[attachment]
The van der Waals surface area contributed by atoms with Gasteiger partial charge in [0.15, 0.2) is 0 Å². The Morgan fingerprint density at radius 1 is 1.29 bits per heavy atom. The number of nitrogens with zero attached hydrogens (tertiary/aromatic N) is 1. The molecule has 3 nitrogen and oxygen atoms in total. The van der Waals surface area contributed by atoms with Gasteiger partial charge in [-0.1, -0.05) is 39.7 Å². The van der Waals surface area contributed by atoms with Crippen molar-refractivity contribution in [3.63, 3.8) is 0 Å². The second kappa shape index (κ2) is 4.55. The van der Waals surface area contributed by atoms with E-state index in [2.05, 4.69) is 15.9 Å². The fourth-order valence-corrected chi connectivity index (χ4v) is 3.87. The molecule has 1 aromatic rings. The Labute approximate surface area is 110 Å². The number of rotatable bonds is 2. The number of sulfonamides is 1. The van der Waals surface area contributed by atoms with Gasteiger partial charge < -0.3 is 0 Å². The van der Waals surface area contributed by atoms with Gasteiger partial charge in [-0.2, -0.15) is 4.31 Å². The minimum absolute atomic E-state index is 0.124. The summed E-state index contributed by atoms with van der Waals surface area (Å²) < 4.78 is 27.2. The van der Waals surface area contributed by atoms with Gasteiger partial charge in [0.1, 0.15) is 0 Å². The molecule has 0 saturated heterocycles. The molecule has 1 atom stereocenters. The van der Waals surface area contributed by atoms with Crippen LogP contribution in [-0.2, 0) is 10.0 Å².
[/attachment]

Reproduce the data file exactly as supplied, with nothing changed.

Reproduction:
The van der Waals surface area contributed by atoms with Gasteiger partial charge in [0.15, 0.2) is 0 Å². The Morgan fingerprint density at radius 1 is 1.29 bits per heavy atom. The number of nitrogens with zero attached hydrogens (tertiary/aromatic N) is 1. The molecule has 3 nitrogen and oxygen atoms in total. The van der Waals surface area contributed by atoms with Gasteiger partial charge in [-0.1, -0.05) is 39.7 Å². The van der Waals surface area contributed by atoms with Crippen molar-refractivity contribution in [3.63, 3.8) is 0 Å². The second kappa shape index (κ2) is 4.55. The van der Waals surface area contributed by atoms with E-state index in [2.05, 4.69) is 15.9 Å². The fourth-order valence-corrected chi connectivity index (χ4v) is 3.87. The molecule has 1 aromatic rings. The Labute approximate surface area is 110 Å². The number of rotatable bonds is 2. The number of sulfonamides is 1. The van der Waals surface area contributed by atoms with Gasteiger partial charge < -0.3 is 0 Å². The van der Waals surface area contributed by atoms with Gasteiger partial charge in [-0.2, -0.15) is 4.31 Å². The minimum absolute atomic E-state index is 0.124. The summed E-state index contributed by atoms with van der Waals surface area (Å²) < 4.78 is 27.2. The van der Waals surface area contributed by atoms with Gasteiger partial charge in [0.1, 0.15) is 0 Å². The molecule has 0 saturated heterocycles. The molecule has 1 atom stereocenters. The van der Waals surface area contributed by atoms with Crippen LogP contribution in [-0.2, 0) is 10.0 Å².